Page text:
One of the greatest things about real estate investing is that there are so many ways in which you can be involved. Whether you’re wanting short term strategies, long term rentals, passive involvement, fix & flip, wholesaling or buying notes or tax liens, there’s a strategy for you. Let’s take a big picture look at what we should be thinking about when we’re entering into a real estate investment. Really, the major consideration, no matter which strategy, is how long you plan to stay in the investment.
Short Term End-to-End
A number of investment strategies are by nature designed to move to completion in days, weeks or a few months. This doesn’t mean that you do not need a plan, and it should have entry, process and exit pieces. It’s a bit easier with short term strategies, as they are more focused on short fast-developing end-to-end profit generation.
In wholesaling you’re operating with a buyer list and locating homes that you can buy or lock up at prices that will allow you to profit in the very short term when you deliver them to another investor buyer. You do have the three main bubbles in our image:
You must understand your function in the deal, what you bring to the table and the value you add. This allows you to negotiate on both ends with confidence, as you know you’re providing a service that you should profit from.
It’s not a supermarket out there with great deals on shelves ready for you to pick them up and take to the register. You must market at both ends. You continuously market and network for buyers, as you should know who your buyer will be and what they’re willing to pay. On the other end, you are marketing to get distressed homeowners to contact you in enough numbers that you can end up with a few profitable deals.
We Scott Yancey just mentioned our customers on both ends in the Marketing paragraph. Before your first investment, you should know who you will want for selling customers, their motivations, and how you can work with them. On the other end, you really must know the type of investors who you’ll be selling to, their investment goals and how to approach them with deals.
Have all of these pieces in the right place and your short term real estate investment strategy will come together for profit.
Long Term End-to-End
Actually, everything we discussed above applies here. Where it becomes a bit more challenging in rental property investing is the longer time frame you’ll have to work with in predicting the performance of your investment. So, keeping all of the above in mind, what are we adding here?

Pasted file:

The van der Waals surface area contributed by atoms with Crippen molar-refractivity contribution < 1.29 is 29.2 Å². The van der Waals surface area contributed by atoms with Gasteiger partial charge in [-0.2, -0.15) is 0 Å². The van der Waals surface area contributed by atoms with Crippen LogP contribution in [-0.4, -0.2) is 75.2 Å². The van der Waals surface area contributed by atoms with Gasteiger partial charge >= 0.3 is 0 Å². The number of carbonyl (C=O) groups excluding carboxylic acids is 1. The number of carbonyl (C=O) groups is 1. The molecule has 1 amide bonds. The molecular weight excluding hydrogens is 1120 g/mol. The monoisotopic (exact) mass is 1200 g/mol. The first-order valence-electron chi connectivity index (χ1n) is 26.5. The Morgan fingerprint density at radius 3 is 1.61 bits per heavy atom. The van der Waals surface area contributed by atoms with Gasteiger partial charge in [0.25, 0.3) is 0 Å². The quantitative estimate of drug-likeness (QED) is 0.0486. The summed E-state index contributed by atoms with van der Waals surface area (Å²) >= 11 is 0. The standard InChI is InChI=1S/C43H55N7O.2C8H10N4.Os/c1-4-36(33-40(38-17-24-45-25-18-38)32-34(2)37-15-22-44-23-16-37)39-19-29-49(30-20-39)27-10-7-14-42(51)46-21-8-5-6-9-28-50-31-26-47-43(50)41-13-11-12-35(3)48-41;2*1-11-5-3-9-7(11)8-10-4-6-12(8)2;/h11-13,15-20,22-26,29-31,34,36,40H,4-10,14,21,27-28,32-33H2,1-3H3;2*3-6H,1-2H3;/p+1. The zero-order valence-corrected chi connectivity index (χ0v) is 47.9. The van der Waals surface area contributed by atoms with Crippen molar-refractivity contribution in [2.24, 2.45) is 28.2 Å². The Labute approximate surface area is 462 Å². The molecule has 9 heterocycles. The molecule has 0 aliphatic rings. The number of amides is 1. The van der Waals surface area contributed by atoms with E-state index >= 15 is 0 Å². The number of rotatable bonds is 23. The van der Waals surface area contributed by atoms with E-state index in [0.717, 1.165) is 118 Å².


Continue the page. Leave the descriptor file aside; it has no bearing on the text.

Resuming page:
You’ll do your due diligence and get the numbers right for what to pay and what you can charge for rent … NOW. However, your strategy must take a longer term look at the area, neighborhood and economy. It doesn’t matter how great the cash flow is today if in a couple of years a major dominant employer leaves and rents crash. No, you aren’t a fortune teller, but at least try to get a comfortable feeling that the most important demographics are going to be stable for a while.
Just like in the short term strategies, you are selling at some point. However, it’s well into the future. In your due diligence you should look at home value appreciation in the area historically, and project that forward conservatively. Profit at sale is a factor in your overall return on investment. If at some point your rents soften, it’s not going to be as damaging if your value is doing well, as the ROI at the end will be acceptable. Also, if your plan is to take an intermediate hold approach and roll properties into others using a 1031 Exchange, that value appreciation estimate is even more important.
Just have an end-to-end plan and follow it to the profits.
Have you found success in real estate investing by implementing different approaches? Have you struggled to take that first step? Let me know what you think by leaving a comment below, or by finding me on social media:
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from National Crime Writing Week http://www.nationalcrimewritingweek.co.uk/whats-your-strategy-going-into-your-real-estate-investment/